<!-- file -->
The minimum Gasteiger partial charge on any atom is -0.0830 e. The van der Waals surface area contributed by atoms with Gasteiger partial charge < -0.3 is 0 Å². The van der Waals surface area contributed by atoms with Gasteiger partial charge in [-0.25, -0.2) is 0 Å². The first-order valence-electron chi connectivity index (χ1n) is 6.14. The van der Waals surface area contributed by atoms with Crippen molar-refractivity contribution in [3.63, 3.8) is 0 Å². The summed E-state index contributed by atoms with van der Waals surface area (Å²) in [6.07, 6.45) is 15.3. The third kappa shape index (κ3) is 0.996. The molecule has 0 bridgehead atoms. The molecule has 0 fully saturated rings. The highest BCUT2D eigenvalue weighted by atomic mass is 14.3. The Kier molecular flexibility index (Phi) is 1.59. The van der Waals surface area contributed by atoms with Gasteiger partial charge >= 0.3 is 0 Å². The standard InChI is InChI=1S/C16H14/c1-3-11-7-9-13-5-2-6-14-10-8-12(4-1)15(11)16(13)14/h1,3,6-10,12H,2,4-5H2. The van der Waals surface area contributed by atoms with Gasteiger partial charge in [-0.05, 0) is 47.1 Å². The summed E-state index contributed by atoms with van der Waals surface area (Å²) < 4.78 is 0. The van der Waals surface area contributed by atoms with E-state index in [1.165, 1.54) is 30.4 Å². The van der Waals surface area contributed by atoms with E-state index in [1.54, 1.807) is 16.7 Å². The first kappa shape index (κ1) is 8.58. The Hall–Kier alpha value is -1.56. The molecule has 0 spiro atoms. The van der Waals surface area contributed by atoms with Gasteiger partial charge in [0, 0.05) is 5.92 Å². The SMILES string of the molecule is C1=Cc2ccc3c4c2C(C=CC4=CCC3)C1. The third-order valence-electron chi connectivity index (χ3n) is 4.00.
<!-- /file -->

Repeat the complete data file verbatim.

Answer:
The minimum Gasteiger partial charge on any atom is -0.0830 e. The van der Waals surface area contributed by atoms with Gasteiger partial charge < -0.3 is 0 Å². The van der Waals surface area contributed by atoms with Gasteiger partial charge in [-0.25, -0.2) is 0 Å². The first-order valence-electron chi connectivity index (χ1n) is 6.14. The van der Waals surface area contributed by atoms with Crippen molar-refractivity contribution in [3.63, 3.8) is 0 Å². The summed E-state index contributed by atoms with van der Waals surface area (Å²) in [6.07, 6.45) is 15.3. The third kappa shape index (κ3) is 0.996. The molecule has 0 bridgehead atoms. The molecule has 0 fully saturated rings. The highest BCUT2D eigenvalue weighted by atomic mass is 14.3. The Kier molecular flexibility index (Phi) is 1.59. The van der Waals surface area contributed by atoms with Gasteiger partial charge >= 0.3 is 0 Å². The standard InChI is InChI=1S/C16H14/c1-3-11-7-9-13-5-2-6-14-10-8-12(4-1)15(11)16(13)14/h1,3,6-10,12H,2,4-5H2. The van der Waals surface area contributed by atoms with Gasteiger partial charge in [-0.05, 0) is 47.1 Å². The summed E-state index contributed by atoms with van der Waals surface area (Å²) < 4.78 is 0. The van der Waals surface area contributed by atoms with E-state index in [1.165, 1.54) is 30.4 Å². The van der Waals surface area contributed by atoms with E-state index in [1.54, 1.807) is 16.7 Å². The first kappa shape index (κ1) is 8.58. The Hall–Kier alpha value is -1.56. The molecule has 0 spiro atoms. The van der Waals surface area contributed by atoms with Gasteiger partial charge in [0, 0.05) is 5.92 Å². The SMILES string of the molecule is C1=Cc2ccc3c4c2C(C=CC4=CCC3)C1. The third-order valence-electron chi connectivity index (χ3n) is 4.00.